Rapid investment needed to tackle unacceptable court delays
Widespread investment is needed to ensure there is capacity in the criminal justice system to tackle the courts backlog and ensure access to justice for victims and defendants, say solicitors’ leaders.
The Law Society of England and Wales’s warning comes as the Public Accounts Committee today published a report questioning the UK government’s "meagre ambition" of cutting the number of outstanding Crown Court cases to 53,000.
“The report echoes the concerns we have long been raising about the backlog plaguing our criminal courts which is leaving victims and defendants waiting too long to get the justice they deserve,” said Law Society president I. Stephanie Boyce.
“Lengthy delays in even the most serious trials coming to court mean a traumatised victim can be left waiting years to see their assailant locked up, while an innocent defendant can find their life in limbo while they wait to clear their name.
“Our duty solicitor heatmaps and workload survey illustrate the retention and recruitment crisis in the criminal defence profession.*
“Years of underinvestment and cuts mean there is a real risk that the capacity is simply not there in terms of solicitors and barristers, as well as judges, to do the large volume of work necessary to clear the backlog in a meaningful fashion.
“Investment is needed now across the entire criminal justice system, starting with the immediate implementation of the 15% increase in criminal legal aid rates recommended in Sir Christopher Bellamy’s Independent Review of Criminal Legal Aid.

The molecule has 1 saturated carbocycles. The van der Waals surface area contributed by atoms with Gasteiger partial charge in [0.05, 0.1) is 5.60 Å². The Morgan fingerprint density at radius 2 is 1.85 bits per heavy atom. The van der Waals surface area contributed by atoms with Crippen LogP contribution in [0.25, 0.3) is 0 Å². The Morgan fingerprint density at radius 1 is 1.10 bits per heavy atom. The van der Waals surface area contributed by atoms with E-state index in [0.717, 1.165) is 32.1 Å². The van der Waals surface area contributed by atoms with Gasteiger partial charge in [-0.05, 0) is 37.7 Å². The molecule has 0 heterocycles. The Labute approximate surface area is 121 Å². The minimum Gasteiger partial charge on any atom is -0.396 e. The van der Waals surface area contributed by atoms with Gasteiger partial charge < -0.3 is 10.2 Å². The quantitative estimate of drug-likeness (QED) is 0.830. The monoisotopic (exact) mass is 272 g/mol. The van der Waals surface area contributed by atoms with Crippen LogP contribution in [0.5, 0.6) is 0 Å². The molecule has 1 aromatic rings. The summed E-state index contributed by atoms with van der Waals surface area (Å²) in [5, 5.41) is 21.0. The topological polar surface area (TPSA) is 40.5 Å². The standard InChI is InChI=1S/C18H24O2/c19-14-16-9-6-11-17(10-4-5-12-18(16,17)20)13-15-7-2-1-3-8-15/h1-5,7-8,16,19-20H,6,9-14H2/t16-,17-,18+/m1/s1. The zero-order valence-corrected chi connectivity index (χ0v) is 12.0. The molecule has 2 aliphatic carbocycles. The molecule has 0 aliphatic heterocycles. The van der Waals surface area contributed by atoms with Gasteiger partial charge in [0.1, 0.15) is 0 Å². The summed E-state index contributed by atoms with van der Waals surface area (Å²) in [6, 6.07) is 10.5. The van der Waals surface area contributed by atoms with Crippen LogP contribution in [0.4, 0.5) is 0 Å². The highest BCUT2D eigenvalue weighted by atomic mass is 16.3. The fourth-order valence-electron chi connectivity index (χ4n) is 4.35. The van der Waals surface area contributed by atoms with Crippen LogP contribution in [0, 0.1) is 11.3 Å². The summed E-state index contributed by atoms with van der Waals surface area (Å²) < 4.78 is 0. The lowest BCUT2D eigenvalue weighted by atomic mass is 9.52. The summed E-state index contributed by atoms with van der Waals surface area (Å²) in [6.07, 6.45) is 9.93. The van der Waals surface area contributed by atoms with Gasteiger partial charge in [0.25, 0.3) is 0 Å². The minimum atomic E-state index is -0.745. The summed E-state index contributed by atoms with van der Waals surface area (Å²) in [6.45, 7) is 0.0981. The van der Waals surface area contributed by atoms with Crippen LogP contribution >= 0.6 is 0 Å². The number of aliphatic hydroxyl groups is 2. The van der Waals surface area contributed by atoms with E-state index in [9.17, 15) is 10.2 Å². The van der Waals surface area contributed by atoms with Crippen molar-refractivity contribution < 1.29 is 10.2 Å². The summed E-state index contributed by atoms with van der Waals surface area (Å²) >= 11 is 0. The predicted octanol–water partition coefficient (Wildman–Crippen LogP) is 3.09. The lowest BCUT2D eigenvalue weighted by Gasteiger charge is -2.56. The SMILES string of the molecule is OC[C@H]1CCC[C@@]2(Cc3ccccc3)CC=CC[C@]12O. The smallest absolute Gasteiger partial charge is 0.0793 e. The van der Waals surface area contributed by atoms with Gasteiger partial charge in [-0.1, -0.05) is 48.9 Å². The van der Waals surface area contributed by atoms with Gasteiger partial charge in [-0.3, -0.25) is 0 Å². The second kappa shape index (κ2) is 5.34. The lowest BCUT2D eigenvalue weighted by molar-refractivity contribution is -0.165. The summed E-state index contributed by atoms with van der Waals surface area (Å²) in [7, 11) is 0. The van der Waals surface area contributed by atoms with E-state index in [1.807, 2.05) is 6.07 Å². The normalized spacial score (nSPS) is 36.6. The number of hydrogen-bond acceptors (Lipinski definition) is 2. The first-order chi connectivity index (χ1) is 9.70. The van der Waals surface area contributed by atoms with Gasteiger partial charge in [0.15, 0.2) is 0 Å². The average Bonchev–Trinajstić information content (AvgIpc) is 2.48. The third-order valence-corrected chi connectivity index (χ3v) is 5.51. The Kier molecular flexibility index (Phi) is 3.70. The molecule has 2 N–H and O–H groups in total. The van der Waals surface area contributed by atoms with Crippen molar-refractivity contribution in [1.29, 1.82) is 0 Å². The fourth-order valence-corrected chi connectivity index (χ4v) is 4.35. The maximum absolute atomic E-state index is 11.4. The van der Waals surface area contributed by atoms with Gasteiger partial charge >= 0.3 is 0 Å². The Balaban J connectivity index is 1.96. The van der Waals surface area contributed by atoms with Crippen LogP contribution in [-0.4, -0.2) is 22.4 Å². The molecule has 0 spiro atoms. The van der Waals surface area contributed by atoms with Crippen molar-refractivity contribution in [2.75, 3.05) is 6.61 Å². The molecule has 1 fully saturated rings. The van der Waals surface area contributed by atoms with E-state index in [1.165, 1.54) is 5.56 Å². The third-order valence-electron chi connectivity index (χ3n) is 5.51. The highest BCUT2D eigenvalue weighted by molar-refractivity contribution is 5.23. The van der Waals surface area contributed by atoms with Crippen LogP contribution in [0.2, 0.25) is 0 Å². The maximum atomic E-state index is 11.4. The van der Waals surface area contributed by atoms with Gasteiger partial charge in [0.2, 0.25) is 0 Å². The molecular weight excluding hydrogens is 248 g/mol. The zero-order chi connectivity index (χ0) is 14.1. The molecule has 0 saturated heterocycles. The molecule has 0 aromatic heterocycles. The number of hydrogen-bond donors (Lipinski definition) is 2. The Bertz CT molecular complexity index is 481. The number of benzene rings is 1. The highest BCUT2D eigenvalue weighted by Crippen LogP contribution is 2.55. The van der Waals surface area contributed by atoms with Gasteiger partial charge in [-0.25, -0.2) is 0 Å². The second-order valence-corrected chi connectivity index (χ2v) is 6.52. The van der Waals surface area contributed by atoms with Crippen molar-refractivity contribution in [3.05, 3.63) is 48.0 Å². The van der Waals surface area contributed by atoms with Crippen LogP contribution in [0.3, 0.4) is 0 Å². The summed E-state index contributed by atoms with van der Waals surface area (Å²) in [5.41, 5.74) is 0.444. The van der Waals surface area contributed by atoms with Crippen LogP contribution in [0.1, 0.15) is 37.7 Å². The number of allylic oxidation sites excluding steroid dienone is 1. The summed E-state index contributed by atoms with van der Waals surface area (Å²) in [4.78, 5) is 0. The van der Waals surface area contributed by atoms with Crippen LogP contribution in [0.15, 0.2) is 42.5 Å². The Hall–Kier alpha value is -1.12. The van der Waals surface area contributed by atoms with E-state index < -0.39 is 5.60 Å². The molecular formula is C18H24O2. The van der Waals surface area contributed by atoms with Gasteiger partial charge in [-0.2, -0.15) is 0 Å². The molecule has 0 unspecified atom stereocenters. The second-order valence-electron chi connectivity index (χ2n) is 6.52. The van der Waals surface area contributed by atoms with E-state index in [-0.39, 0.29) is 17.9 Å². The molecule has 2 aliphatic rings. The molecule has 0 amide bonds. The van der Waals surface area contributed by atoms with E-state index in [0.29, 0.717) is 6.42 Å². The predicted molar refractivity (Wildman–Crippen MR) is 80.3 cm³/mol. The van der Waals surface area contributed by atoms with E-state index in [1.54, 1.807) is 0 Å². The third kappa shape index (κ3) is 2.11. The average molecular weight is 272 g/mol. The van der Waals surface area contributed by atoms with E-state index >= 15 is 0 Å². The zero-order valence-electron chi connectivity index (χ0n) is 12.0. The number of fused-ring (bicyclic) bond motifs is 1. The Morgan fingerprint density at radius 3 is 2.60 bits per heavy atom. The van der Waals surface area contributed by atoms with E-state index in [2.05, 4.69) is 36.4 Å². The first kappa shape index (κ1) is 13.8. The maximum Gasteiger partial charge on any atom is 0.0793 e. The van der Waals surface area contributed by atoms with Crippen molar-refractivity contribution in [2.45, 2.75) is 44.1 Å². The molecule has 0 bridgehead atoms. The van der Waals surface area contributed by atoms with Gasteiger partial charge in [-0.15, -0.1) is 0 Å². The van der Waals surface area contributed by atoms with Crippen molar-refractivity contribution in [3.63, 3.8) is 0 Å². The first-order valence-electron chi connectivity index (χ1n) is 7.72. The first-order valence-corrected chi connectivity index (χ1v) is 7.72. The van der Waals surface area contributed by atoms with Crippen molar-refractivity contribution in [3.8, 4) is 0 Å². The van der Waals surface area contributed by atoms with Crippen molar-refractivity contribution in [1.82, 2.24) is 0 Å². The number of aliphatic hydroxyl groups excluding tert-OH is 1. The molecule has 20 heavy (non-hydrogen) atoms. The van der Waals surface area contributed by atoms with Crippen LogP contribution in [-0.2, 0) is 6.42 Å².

“If this does not happen, we fear that our members will leave the market at ever faster rates, which will seriously compromise the government’s ability to clear the huge backlog in the criminal courts and reduce the unacceptable delays being faced by victims, witnesses and defendants.
“Ensuring that any barriers preventing diverse candidates from getting opportunities in the profession are tackled, as well as recruiting from diverse talent pools of fee-paid and salaried judges in courts and tribunals, will help to build the capacity needed to clear the backlog.
“As the report rightly points out, 20,000 new police officers are only going to add to the criminal court workload. You can pour all the money you like into policing and prosecution but without a healthy criminal defence profession, British justice will cease to exist and it’s the public who will suffer.”
Notes to editors
As of 10 February 2022, there were just 1,062 firms holding a criminal legal aid contract compared with 1,652 in April 2012.
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Press office contact: Nick Mayo | 020 8049 4100